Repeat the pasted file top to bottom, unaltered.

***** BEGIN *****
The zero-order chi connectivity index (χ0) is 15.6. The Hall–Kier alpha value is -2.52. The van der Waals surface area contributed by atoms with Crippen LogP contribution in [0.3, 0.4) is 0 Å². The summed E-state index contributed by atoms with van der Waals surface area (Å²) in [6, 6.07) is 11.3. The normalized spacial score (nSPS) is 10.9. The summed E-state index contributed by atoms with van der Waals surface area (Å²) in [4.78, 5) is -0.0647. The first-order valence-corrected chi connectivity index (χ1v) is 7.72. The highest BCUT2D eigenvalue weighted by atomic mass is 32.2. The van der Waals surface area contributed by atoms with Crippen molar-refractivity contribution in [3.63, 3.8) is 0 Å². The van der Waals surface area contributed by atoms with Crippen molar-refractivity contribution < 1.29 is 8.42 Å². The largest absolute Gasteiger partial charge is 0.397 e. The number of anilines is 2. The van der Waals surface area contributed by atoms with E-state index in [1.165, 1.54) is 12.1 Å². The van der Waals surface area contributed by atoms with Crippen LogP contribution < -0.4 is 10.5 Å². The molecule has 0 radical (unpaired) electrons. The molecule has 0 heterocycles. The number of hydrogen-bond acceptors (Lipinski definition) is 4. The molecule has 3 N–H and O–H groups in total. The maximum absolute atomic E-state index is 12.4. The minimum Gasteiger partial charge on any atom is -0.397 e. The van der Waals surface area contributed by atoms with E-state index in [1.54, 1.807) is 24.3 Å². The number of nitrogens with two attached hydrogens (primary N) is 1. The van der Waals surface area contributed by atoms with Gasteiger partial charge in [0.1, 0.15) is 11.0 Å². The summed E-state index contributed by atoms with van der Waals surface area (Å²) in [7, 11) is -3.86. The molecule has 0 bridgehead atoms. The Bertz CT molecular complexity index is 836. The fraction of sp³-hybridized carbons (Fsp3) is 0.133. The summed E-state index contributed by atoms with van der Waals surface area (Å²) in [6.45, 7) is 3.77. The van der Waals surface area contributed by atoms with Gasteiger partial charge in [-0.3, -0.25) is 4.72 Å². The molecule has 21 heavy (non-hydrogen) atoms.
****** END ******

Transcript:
The zero-order chi connectivity index (χ0) is 15.6. The Hall–Kier alpha value is -2.52. The van der Waals surface area contributed by atoms with Crippen LogP contribution in [0.3, 0.4) is 0 Å². The summed E-state index contributed by atoms with van der Waals surface area (Å²) in [6, 6.07) is 11.3. The normalized spacial score (nSPS) is 10.9. The summed E-state index contributed by atoms with van der Waals surface area (Å²) in [4.78, 5) is -0.0647. The first-order valence-corrected chi connectivity index (χ1v) is 7.72. The highest BCUT2D eigenvalue weighted by atomic mass is 32.2. The van der Waals surface area contributed by atoms with Crippen molar-refractivity contribution in [3.63, 3.8) is 0 Å². The van der Waals surface area contributed by atoms with Crippen molar-refractivity contribution < 1.29 is 8.42 Å². The largest absolute Gasteiger partial charge is 0.397 e. The number of anilines is 2. The van der Waals surface area contributed by atoms with E-state index in [1.165, 1.54) is 12.1 Å². The van der Waals surface area contributed by atoms with Crippen LogP contribution < -0.4 is 10.5 Å². The molecule has 0 radical (unpaired) electrons. The molecule has 0 heterocycles. The number of hydrogen-bond acceptors (Lipinski definition) is 4. The molecule has 3 N–H and O–H groups in total. The maximum absolute atomic E-state index is 12.4. The minimum Gasteiger partial charge on any atom is -0.397 e. The van der Waals surface area contributed by atoms with E-state index in [1.54, 1.807) is 24.3 Å². The number of nitrogens with two attached hydrogens (primary N) is 1. The van der Waals surface area contributed by atoms with Gasteiger partial charge in [0.1, 0.15) is 11.0 Å². The summed E-state index contributed by atoms with van der Waals surface area (Å²) in [7, 11) is -3.86. The molecule has 0 bridgehead atoms. The Bertz CT molecular complexity index is 836. The fraction of sp³-hybridized carbons (Fsp3) is 0.133. The summed E-state index contributed by atoms with van der Waals surface area (Å²) in [6.45, 7) is 3.77. The van der Waals surface area contributed by atoms with Gasteiger partial charge in [-0.3, -0.25) is 4.72 Å². The molecule has 21 heavy (non-hydrogen) atoms.